I admit I have been planting green beans, not fixing small engines ( anything
with one piston is rocket science) and observing a new llama all weekend, so
I have yet to call the Minnesota Dept. of Agriculture and see if they will
allow someone with a Texas address who really lives everywhere to speak in
However, I am going to St. Paul, will learn more beforehand, and I am going
to watch for any press coverage of the Winter Haven event to see what happens
best regards, and regrets for jumping the gun, Steve Sprinkel
USDA, USTR TO SPONSOR PUBLIC LISTENING SESSIONS ON WTO NEGOTIATIONS
Release No. 0193.99
Tom Amontree (202) 720-4623
Eric VanChantfort (202) 720-9443
USDA, USTR TO SPONSOR PUBLIC LISTENING SESSIONS ON WTO NEGOTIATIONS
Washington, May 4, 1999 Agriculture Secretary Dan Glickman and U.S.
Trade Representative Charlene Barshefsky today announced that the U.S.
Department of Agriculture and the Office of the U.S. Trade Representative
(USTR) will hold 11 public listening sessions to solicit public comments on
agricultural trade priorities for the upcoming World Trade Organization (WTO)
"Because trade is so vital to American agriculture, the Administration
is seeking a broad range of advice and ideas to help form U.S. agricultural
trade policy in preparation for the next round of the WTO negotiations," said
Glickman. "The advice of farmers and ranchers, processors, exporters, and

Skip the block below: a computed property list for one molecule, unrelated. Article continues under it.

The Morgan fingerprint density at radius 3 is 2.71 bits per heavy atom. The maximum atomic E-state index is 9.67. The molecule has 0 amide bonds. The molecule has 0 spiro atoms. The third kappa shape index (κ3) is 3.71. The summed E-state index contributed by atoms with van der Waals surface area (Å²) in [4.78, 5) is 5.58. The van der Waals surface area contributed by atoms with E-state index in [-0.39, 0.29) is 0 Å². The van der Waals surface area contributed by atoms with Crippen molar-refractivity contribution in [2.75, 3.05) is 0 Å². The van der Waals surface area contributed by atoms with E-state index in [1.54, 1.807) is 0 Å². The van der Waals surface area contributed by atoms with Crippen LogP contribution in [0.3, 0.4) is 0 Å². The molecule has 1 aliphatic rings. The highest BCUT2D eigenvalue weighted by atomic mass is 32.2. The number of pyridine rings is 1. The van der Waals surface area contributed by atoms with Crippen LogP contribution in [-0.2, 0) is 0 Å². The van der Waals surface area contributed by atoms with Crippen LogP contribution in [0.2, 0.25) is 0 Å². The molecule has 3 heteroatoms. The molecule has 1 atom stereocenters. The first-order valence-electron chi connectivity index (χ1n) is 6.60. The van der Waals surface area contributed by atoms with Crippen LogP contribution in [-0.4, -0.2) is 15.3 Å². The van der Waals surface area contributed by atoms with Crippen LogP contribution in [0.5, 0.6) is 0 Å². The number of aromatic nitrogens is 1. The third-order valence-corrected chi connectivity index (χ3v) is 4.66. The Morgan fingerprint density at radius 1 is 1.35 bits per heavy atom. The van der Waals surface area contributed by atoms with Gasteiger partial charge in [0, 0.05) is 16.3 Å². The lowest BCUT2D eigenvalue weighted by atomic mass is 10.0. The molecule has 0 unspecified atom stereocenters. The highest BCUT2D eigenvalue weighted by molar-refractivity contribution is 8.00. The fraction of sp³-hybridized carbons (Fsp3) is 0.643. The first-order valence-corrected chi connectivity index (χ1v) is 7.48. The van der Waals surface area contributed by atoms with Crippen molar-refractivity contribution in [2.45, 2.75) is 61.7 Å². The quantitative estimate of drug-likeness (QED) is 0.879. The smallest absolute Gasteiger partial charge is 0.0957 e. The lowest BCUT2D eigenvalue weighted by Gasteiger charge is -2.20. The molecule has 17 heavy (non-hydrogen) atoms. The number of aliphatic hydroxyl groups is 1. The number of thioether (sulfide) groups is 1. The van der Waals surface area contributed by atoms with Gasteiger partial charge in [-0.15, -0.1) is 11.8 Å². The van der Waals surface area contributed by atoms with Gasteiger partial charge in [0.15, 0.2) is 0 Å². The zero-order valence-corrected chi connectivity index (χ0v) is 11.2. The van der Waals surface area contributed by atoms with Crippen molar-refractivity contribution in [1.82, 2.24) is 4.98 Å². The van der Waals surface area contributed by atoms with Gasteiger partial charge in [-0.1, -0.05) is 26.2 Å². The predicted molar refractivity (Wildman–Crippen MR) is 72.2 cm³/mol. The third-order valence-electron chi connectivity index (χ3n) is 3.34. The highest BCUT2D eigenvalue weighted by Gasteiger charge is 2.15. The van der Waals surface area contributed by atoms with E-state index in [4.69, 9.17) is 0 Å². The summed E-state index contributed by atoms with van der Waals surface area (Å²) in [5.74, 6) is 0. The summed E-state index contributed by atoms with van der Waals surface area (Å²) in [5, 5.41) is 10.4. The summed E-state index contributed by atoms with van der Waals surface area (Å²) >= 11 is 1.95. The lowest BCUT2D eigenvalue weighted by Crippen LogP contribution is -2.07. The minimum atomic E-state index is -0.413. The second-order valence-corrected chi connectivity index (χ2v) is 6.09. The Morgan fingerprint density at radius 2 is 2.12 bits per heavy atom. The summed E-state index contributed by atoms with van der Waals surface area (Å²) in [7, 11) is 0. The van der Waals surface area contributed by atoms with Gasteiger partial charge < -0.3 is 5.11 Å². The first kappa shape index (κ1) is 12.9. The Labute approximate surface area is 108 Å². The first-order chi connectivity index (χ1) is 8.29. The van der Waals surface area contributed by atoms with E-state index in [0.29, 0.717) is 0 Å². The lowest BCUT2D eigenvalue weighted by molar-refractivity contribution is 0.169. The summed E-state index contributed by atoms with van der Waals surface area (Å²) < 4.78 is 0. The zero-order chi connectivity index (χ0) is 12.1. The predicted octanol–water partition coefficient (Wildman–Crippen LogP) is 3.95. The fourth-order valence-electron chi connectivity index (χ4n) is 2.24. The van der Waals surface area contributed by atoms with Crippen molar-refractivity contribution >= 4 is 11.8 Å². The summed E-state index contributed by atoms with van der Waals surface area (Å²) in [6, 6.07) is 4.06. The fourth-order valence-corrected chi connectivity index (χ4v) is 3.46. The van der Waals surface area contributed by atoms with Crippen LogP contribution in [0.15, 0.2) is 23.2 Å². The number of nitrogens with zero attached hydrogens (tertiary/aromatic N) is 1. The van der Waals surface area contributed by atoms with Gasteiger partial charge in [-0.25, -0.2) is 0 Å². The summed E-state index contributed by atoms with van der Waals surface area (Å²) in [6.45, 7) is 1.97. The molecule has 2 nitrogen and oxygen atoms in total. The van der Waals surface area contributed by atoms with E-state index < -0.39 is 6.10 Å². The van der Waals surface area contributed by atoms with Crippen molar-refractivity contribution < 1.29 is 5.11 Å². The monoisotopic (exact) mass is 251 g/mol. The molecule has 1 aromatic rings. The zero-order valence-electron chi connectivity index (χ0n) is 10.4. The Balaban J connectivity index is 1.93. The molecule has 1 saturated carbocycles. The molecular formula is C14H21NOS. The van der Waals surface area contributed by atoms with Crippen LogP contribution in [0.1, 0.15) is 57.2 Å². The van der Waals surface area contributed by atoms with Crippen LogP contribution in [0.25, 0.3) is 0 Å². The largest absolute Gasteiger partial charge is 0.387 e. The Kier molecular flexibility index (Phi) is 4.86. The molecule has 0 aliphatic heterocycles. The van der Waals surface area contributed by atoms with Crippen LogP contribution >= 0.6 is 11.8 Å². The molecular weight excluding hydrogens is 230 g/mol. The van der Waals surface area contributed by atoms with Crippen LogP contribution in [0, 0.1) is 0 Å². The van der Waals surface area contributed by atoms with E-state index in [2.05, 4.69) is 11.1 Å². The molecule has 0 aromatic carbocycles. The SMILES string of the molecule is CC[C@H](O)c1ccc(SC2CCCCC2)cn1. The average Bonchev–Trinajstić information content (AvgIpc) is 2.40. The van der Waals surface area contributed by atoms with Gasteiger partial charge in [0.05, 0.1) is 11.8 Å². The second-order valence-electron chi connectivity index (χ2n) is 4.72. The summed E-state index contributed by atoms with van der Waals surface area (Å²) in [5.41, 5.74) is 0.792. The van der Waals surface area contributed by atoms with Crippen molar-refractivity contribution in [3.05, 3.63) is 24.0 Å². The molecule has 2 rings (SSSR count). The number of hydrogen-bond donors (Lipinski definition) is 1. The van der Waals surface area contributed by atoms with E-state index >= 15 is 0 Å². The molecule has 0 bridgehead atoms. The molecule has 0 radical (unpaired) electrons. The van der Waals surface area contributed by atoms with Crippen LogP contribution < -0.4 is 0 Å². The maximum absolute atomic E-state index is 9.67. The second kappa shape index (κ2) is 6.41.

consumers will be critical in establishing U.S. agricultural trade objectives
and goals for the upcoming Seattle Ministerial Meeting in late November and
for the ensuing WTO negotiations."
Glickman said the public listening sessions are especially important as
the United States continues the agricultural trade reform process into the
next century. The sessions will give USDA and USTR officials an opportunity
to outline general approaches for the next round and to listen to the public
and share ideas about critical trade issues, such as market access, export
subsidies, tariff reductions, internal support, state trading enterprises,
labor and environmental issues, and trade concerns relating to products from
"Through these listening sessions, USTR and USDA will learn first-hand
which issues are most important to farmers, ranchers, and the entire
agriculture industry, and what trade policies would be most effective in
helping to increase U.S. agricultural exports," Ambassador Barshefsky said.
"USTR and USDA negotiators will continuously review the recommendations from